Mike in action with the "Leveraxe" (thanks Zach!)

     Besides trying to keep on top of our garden, we are also trying to keep our heads above water on all other fronts of the homestead—firewood gathering, water hauling, laundry and diaper washing, baby bouncing, dishes and cleaning, and various other house projects that lurch forward and stop in submission to our baby’s nap schedule. Just when one sector seems to be going well, another drops behind, creating a perpetual sense of never quite being on top of it all. Throw in to the mix a mural to be painted, a full community social calendar, and seemingly unending car trouble and you have our life this last month in a nutshell! For the most part I would not want to give up any of it (actually, definitely the car trouble part), but our days feel very full in a different way than they used to, pre-baby, when we could work with total focus on building into the dusk of evening and then wash up in the dark and light the rocket stove to begin cooking a simple candlelit dinner before falling into bed.


      With baby Caris now in our lives (almost 6 months old), we are first and foremost beholden to her always-changing schedule of eating, playing and sleeping. This makes for an erratic day-by-day: some days we will have 2.5 hours of solid nap to be buzzing away with power tools and then the next she will refuse to nap for longer than 15 minute segments. She is both a good-natured baby (“the smilingest baby ever” is a compliment she often gets) and extremely active. She skipped right over “sitting” and is determinedly on the verge of crawling and standing. She also gets very bored with the same old toys, which means I am always tearing through the house in search of something to give her to explore that won’t spear her in the back of the throat or choke her. While we used to be able to plunk her in her seat for little stretches to cook or eat a meal, she has figured how to twist and squirm her way to the ground in short order, meaning most of the time our needs have to be squeezed into little 5 minute windows where she is happily occupied with something. We also tag out with each other, rendering us each into one half of an able-bodied person. I have to wonder at our Amish neighbor up the road, Magdalena, who is home alone most days with 6 children under the age of 8 (plus pregnant). Every morning she drives her older kids to school in a buggy past our house, just as we are all lumbering out of bed and trying to conjure some kind of breakfast into existence. I look at her huge garden, clean laundry flapping in the breeze, contended flock of small children, and paddocks with every animal you can think of and wonder…. how the???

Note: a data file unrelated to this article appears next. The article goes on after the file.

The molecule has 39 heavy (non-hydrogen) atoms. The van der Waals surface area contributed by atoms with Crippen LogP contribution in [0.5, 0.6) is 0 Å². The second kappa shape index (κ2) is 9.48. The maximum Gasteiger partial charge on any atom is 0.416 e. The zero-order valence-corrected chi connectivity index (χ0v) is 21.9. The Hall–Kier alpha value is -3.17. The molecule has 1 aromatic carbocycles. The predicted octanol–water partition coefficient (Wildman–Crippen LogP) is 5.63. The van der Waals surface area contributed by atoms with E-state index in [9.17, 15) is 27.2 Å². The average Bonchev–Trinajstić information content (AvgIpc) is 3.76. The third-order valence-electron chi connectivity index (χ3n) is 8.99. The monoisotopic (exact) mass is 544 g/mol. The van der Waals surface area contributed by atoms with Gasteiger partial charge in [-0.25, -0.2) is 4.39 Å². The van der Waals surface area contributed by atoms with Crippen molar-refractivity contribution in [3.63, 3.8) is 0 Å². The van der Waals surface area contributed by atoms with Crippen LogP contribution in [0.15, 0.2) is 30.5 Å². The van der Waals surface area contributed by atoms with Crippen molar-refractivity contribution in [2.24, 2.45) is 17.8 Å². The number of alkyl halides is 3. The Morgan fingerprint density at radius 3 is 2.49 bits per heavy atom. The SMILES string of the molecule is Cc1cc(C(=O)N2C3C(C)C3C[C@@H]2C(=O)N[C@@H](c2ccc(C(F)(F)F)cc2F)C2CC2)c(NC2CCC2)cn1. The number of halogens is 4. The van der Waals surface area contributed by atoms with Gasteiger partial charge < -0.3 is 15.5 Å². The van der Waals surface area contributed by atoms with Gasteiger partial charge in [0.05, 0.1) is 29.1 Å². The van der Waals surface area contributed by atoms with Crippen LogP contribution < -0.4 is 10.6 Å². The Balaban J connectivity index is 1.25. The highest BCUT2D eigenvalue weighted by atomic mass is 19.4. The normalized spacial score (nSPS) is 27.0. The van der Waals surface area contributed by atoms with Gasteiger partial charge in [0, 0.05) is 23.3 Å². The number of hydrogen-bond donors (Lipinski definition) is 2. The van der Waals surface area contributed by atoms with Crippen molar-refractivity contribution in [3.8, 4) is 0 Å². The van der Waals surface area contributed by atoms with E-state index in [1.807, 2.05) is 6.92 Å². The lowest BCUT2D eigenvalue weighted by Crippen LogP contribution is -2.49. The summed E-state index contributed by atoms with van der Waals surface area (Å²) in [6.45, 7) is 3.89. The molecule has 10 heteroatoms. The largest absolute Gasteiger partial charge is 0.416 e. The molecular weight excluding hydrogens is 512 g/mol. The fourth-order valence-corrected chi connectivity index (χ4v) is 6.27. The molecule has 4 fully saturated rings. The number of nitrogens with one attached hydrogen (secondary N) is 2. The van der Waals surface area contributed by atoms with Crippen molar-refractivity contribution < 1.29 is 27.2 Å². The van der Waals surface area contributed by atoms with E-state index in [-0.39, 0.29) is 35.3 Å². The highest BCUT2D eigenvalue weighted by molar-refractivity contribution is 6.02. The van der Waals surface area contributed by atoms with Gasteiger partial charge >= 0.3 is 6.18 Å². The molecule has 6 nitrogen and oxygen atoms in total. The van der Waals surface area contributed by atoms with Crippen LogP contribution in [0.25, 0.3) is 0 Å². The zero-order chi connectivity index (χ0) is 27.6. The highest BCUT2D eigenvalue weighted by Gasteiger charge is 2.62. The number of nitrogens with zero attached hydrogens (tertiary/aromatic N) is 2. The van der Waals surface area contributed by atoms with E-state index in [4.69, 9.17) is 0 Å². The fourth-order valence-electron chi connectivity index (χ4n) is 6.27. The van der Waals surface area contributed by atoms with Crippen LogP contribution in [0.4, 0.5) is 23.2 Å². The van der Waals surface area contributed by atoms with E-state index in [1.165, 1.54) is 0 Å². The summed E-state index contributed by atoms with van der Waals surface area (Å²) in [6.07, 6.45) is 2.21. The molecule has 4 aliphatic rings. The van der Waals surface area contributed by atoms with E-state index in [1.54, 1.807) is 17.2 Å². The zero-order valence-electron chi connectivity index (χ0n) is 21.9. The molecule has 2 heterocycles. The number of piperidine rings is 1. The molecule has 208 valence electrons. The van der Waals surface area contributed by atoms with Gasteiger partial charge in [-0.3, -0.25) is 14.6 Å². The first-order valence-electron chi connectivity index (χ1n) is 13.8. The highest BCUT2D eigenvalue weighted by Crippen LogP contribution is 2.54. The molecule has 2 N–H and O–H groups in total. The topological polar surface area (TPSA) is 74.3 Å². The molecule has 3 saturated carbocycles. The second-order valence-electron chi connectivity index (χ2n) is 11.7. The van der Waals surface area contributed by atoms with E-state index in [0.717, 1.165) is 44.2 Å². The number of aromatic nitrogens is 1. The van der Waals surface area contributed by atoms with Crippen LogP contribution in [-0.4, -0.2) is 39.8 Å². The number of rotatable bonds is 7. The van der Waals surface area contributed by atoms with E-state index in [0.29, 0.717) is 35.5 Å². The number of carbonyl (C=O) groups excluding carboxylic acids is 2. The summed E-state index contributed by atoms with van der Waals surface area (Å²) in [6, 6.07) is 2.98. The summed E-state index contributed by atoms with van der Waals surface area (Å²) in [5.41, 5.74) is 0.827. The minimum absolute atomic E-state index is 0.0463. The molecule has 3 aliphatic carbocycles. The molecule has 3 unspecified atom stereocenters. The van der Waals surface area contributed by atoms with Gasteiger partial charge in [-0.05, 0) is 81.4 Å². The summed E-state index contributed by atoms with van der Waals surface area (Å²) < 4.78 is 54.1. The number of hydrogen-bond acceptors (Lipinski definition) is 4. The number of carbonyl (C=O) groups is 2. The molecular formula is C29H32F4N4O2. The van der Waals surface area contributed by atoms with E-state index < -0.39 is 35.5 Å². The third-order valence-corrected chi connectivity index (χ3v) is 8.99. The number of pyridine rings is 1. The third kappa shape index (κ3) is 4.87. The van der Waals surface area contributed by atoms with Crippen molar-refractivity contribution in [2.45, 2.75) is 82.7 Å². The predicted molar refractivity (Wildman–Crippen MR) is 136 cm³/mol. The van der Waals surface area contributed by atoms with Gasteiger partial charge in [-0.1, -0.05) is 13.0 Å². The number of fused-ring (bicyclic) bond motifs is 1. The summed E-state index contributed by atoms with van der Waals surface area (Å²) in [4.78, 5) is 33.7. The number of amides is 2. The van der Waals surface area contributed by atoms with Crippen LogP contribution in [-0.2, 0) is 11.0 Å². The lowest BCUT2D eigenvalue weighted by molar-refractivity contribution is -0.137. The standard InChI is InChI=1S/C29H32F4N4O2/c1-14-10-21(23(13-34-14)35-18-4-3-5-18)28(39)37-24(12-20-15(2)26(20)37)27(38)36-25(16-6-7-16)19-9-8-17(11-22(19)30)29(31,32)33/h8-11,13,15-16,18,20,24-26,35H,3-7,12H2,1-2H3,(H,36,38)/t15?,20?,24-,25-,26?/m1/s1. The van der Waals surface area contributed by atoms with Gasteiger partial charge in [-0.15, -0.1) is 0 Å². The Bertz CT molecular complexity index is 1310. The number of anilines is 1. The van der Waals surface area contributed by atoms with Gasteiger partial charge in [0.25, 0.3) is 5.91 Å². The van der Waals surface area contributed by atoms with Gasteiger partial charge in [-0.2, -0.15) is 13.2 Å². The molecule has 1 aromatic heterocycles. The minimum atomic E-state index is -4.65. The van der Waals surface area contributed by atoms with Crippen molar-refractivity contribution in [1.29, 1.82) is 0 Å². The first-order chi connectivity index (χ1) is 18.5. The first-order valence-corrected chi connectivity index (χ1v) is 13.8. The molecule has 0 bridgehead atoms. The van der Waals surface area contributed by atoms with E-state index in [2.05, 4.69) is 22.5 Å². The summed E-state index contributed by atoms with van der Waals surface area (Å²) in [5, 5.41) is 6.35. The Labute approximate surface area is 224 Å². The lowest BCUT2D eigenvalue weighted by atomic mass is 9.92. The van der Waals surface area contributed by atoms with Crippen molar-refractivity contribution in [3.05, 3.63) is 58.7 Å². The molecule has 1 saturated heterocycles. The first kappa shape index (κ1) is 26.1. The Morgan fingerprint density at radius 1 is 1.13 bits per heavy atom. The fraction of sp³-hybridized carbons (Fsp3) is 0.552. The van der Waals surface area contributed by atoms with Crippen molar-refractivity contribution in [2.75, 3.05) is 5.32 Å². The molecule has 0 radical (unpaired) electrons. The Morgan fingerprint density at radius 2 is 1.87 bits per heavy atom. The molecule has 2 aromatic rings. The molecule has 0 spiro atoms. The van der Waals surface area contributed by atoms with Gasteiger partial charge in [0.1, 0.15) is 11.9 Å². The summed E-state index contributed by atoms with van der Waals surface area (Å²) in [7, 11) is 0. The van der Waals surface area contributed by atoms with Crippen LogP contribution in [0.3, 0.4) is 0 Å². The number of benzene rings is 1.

Though motherhood and homesteading have been way more fulfilling than I could have imagined, I occasionally feel the call of the unencumbered life, beckoning me in the form of young single friends who report on their adventures. Today a friend called from Tillers International, a traditional skills school in Michigan, waxing poetic about all the tools he was hand making and the team of oxen that he has learned to work with, tilling the fields and hauling logs from the forest with. “Oxen!” I think, “if only I could go off and learn how to drive a team of oxen!” But no… I am pretty sure babies and oxen are mutually exclusive. Another few friends came back to report on time spent in assisting the Lakota Sioux in their resistance of the North Dakota oil pipeline at the Sacred Stones camp up in, you guessed it, North Dakota. And several more friends have decided to go up and join the resistance efforts. And part of me yearns to hop in the car with them to help in whatever way I can. But then I look at my tired baby, and the weeds, and the piling up dishes and think… reality check! I have to remember, for years of my adult life I too was that unencumbered adventurer, but throughout it, in my heart I craved roots, which I now have in abundance. Roots, and one happy little shoot who will have a mouth to feed this winter! So for now, back to the garden for another round of harvesting and canning. Yes we can!